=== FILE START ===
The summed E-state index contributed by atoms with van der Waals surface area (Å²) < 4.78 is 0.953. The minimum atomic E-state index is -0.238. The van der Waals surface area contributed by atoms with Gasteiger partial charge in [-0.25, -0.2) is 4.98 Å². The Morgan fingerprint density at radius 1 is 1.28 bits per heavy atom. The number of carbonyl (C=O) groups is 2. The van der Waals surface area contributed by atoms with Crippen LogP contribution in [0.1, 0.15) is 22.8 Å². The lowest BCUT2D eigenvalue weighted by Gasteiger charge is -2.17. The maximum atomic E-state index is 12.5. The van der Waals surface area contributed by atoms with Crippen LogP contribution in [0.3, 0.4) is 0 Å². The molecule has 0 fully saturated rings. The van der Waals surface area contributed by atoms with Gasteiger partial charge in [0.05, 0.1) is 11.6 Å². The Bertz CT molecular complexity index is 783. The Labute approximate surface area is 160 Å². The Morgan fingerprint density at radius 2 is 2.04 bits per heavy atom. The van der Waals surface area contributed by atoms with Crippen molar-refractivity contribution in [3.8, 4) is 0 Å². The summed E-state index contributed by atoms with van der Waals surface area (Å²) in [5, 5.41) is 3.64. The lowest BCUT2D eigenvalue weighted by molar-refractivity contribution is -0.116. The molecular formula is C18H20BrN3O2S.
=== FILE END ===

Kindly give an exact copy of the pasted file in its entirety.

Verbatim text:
The summed E-state index contributed by atoms with van der Waals surface area (Å²) < 4.78 is 0.953. The minimum atomic E-state index is -0.238. The van der Waals surface area contributed by atoms with Gasteiger partial charge in [-0.25, -0.2) is 4.98 Å². The Morgan fingerprint density at radius 1 is 1.28 bits per heavy atom. The number of carbonyl (C=O) groups is 2. The van der Waals surface area contributed by atoms with Crippen LogP contribution in [0.1, 0.15) is 22.8 Å². The lowest BCUT2D eigenvalue weighted by Gasteiger charge is -2.17. The maximum atomic E-state index is 12.5. The van der Waals surface area contributed by atoms with Crippen LogP contribution in [0.3, 0.4) is 0 Å². The molecule has 0 fully saturated rings. The van der Waals surface area contributed by atoms with Gasteiger partial charge in [0.05, 0.1) is 11.6 Å². The Bertz CT molecular complexity index is 783. The Labute approximate surface area is 160 Å². The Morgan fingerprint density at radius 2 is 2.04 bits per heavy atom. The van der Waals surface area contributed by atoms with Crippen molar-refractivity contribution in [3.8, 4) is 0 Å². The summed E-state index contributed by atoms with van der Waals surface area (Å²) in [5, 5.41) is 3.64. The lowest BCUT2D eigenvalue weighted by molar-refractivity contribution is -0.116. The molecular formula is C18H20BrN3O2S.